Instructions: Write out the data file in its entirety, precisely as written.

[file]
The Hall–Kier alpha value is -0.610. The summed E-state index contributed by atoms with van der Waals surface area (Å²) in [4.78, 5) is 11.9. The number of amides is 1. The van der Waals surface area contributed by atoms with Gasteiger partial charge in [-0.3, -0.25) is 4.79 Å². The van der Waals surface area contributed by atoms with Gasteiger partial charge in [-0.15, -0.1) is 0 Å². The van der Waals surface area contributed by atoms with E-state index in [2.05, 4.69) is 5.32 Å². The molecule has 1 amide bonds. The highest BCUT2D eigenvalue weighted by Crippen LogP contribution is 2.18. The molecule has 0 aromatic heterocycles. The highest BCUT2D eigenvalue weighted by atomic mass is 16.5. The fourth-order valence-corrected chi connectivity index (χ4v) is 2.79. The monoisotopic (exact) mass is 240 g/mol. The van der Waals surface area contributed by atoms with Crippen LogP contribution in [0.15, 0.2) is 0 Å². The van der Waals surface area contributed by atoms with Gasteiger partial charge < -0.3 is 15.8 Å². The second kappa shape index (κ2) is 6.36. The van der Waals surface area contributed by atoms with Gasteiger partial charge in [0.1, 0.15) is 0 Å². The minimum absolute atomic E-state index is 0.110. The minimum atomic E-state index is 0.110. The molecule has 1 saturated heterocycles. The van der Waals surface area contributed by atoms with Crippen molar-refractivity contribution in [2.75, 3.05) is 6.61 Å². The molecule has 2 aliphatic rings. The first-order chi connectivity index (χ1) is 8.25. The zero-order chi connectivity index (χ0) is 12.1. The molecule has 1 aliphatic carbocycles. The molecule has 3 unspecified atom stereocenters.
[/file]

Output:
The Hall–Kier alpha value is -0.610. The summed E-state index contributed by atoms with van der Waals surface area (Å²) in [4.78, 5) is 11.9. The number of amides is 1. The van der Waals surface area contributed by atoms with Gasteiger partial charge in [-0.3, -0.25) is 4.79 Å². The van der Waals surface area contributed by atoms with Gasteiger partial charge in [-0.15, -0.1) is 0 Å². The van der Waals surface area contributed by atoms with E-state index in [2.05, 4.69) is 5.32 Å². The molecule has 1 amide bonds. The highest BCUT2D eigenvalue weighted by Crippen LogP contribution is 2.18. The molecule has 0 aromatic heterocycles. The highest BCUT2D eigenvalue weighted by atomic mass is 16.5. The fourth-order valence-corrected chi connectivity index (χ4v) is 2.79. The monoisotopic (exact) mass is 240 g/mol. The van der Waals surface area contributed by atoms with Crippen LogP contribution in [0.15, 0.2) is 0 Å². The van der Waals surface area contributed by atoms with Gasteiger partial charge < -0.3 is 15.8 Å². The second kappa shape index (κ2) is 6.36. The van der Waals surface area contributed by atoms with Gasteiger partial charge in [0.1, 0.15) is 0 Å². The minimum absolute atomic E-state index is 0.110. The minimum atomic E-state index is 0.110. The molecule has 1 saturated heterocycles. The van der Waals surface area contributed by atoms with Crippen molar-refractivity contribution in [2.75, 3.05) is 6.61 Å². The molecule has 2 aliphatic rings. The first-order chi connectivity index (χ1) is 8.25. The zero-order chi connectivity index (χ0) is 12.1. The molecule has 1 aliphatic carbocycles. The molecule has 3 unspecified atom stereocenters.